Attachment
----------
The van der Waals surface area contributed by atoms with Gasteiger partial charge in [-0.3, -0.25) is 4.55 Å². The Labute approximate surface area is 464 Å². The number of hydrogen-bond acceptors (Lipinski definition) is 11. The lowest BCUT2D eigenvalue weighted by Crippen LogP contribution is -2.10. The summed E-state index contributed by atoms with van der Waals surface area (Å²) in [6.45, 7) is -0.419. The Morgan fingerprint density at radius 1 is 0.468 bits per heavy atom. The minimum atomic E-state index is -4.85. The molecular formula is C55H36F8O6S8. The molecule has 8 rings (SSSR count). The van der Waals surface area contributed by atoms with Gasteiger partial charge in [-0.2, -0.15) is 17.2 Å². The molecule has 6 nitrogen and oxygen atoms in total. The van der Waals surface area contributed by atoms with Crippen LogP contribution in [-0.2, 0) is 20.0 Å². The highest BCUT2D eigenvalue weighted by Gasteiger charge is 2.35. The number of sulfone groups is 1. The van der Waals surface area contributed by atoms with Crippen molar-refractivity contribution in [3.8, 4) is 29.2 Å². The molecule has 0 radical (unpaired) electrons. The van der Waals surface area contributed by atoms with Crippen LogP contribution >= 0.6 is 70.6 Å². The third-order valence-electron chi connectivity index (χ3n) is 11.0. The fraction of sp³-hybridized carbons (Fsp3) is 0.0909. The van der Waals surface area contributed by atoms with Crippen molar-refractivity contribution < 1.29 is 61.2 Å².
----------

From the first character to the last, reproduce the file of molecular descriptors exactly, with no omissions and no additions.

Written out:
The van der Waals surface area contributed by atoms with Gasteiger partial charge in [-0.3, -0.25) is 4.55 Å². The Labute approximate surface area is 464 Å². The number of hydrogen-bond acceptors (Lipinski definition) is 11. The lowest BCUT2D eigenvalue weighted by Crippen LogP contribution is -2.10. The summed E-state index contributed by atoms with van der Waals surface area (Å²) in [6.45, 7) is -0.419. The Morgan fingerprint density at radius 1 is 0.468 bits per heavy atom. The minimum atomic E-state index is -4.85. The molecular formula is C55H36F8O6S8. The molecule has 8 rings (SSSR count). The van der Waals surface area contributed by atoms with Gasteiger partial charge in [-0.2, -0.15) is 17.2 Å². The molecule has 6 nitrogen and oxygen atoms in total. The van der Waals surface area contributed by atoms with Crippen LogP contribution in [-0.2, 0) is 20.0 Å². The highest BCUT2D eigenvalue weighted by Gasteiger charge is 2.35. The number of sulfone groups is 1. The van der Waals surface area contributed by atoms with Crippen molar-refractivity contribution in [3.8, 4) is 29.2 Å². The molecule has 0 radical (unpaired) electrons. The van der Waals surface area contributed by atoms with Crippen LogP contribution >= 0.6 is 70.6 Å². The third-order valence-electron chi connectivity index (χ3n) is 11.0. The fraction of sp³-hybridized carbons (Fsp3) is 0.0909. The van der Waals surface area contributed by atoms with Crippen molar-refractivity contribution < 1.29 is 61.2 Å².